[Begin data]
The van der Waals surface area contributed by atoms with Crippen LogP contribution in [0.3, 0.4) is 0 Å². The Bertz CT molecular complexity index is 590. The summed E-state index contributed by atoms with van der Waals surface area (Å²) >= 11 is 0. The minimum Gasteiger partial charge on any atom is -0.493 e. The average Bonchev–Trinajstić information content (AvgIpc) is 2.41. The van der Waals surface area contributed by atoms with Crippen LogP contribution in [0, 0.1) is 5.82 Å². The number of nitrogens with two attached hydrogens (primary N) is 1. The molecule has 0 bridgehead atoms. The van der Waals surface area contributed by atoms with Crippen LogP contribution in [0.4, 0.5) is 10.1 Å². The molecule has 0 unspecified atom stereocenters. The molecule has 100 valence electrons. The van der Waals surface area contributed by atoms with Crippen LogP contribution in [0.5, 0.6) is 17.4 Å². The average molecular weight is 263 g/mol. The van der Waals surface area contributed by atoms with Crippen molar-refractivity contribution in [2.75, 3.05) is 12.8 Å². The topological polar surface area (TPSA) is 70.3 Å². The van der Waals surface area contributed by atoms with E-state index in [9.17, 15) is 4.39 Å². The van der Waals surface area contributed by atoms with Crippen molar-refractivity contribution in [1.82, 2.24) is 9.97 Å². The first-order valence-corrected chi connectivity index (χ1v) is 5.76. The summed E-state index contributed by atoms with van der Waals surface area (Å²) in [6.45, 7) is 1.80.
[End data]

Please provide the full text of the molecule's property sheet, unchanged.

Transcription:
The van der Waals surface area contributed by atoms with Crippen LogP contribution in [0.3, 0.4) is 0 Å². The Bertz CT molecular complexity index is 590. The summed E-state index contributed by atoms with van der Waals surface area (Å²) >= 11 is 0. The minimum Gasteiger partial charge on any atom is -0.493 e. The average Bonchev–Trinajstić information content (AvgIpc) is 2.41. The van der Waals surface area contributed by atoms with Crippen LogP contribution in [0, 0.1) is 5.82 Å². The number of nitrogens with two attached hydrogens (primary N) is 1. The molecule has 0 bridgehead atoms. The van der Waals surface area contributed by atoms with Crippen LogP contribution in [0.4, 0.5) is 10.1 Å². The molecule has 0 unspecified atom stereocenters. The molecule has 100 valence electrons. The van der Waals surface area contributed by atoms with Crippen LogP contribution in [0.5, 0.6) is 17.4 Å². The average molecular weight is 263 g/mol. The van der Waals surface area contributed by atoms with Crippen molar-refractivity contribution in [2.75, 3.05) is 12.8 Å². The topological polar surface area (TPSA) is 70.3 Å². The van der Waals surface area contributed by atoms with E-state index in [9.17, 15) is 4.39 Å². The van der Waals surface area contributed by atoms with Crippen molar-refractivity contribution in [1.82, 2.24) is 9.97 Å². The first-order valence-corrected chi connectivity index (χ1v) is 5.76. The summed E-state index contributed by atoms with van der Waals surface area (Å²) in [6.45, 7) is 1.80.